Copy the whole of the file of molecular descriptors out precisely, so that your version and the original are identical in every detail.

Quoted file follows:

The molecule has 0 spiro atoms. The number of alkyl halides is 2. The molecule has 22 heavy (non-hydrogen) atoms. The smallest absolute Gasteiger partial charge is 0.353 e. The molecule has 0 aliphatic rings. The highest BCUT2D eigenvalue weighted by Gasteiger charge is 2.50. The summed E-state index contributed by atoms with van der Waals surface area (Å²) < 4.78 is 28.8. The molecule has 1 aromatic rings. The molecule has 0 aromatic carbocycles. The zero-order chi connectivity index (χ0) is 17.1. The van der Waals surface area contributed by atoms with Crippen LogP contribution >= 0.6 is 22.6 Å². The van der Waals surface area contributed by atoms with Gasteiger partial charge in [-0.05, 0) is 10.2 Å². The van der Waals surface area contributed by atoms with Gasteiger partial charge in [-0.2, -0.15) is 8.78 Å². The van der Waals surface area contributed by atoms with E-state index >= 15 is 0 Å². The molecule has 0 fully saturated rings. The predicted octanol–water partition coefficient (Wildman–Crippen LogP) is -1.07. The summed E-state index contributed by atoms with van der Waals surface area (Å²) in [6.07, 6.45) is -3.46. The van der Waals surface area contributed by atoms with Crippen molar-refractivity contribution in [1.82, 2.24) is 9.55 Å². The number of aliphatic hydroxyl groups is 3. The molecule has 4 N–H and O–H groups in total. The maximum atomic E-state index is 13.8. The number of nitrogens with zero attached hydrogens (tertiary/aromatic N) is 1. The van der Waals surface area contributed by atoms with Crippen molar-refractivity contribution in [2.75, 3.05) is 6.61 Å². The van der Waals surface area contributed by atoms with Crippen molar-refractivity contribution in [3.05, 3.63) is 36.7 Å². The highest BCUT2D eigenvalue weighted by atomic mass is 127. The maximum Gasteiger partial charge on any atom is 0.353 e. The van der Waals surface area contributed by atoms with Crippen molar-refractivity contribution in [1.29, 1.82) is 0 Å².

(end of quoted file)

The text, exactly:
The molecule has 0 spiro atoms. The number of alkyl halides is 2. The molecule has 22 heavy (non-hydrogen) atoms. The smallest absolute Gasteiger partial charge is 0.353 e. The molecule has 0 aliphatic rings. The highest BCUT2D eigenvalue weighted by Gasteiger charge is 2.50. The summed E-state index contributed by atoms with van der Waals surface area (Å²) < 4.78 is 28.8. The molecule has 1 aromatic rings. The molecule has 0 aromatic carbocycles. The zero-order chi connectivity index (χ0) is 17.1. The van der Waals surface area contributed by atoms with Crippen LogP contribution >= 0.6 is 22.6 Å². The van der Waals surface area contributed by atoms with Gasteiger partial charge in [-0.05, 0) is 10.2 Å². The van der Waals surface area contributed by atoms with Gasteiger partial charge in [-0.2, -0.15) is 8.78 Å². The van der Waals surface area contributed by atoms with E-state index >= 15 is 0 Å². The molecule has 0 fully saturated rings. The predicted octanol–water partition coefficient (Wildman–Crippen LogP) is -1.07. The summed E-state index contributed by atoms with van der Waals surface area (Å²) in [6.07, 6.45) is -3.46. The van der Waals surface area contributed by atoms with Crippen molar-refractivity contribution in [1.82, 2.24) is 9.55 Å². The number of aliphatic hydroxyl groups is 3. The molecule has 4 N–H and O–H groups in total. The maximum atomic E-state index is 13.8. The number of nitrogens with zero attached hydrogens (tertiary/aromatic N) is 1. The van der Waals surface area contributed by atoms with Crippen molar-refractivity contribution in [2.75, 3.05) is 6.61 Å². The van der Waals surface area contributed by atoms with Crippen molar-refractivity contribution in [3.05, 3.63) is 36.7 Å². The highest BCUT2D eigenvalue weighted by atomic mass is 127. The maximum Gasteiger partial charge on any atom is 0.353 e. The van der Waals surface area contributed by atoms with Crippen molar-refractivity contribution in [1.29, 1.82) is 0 Å².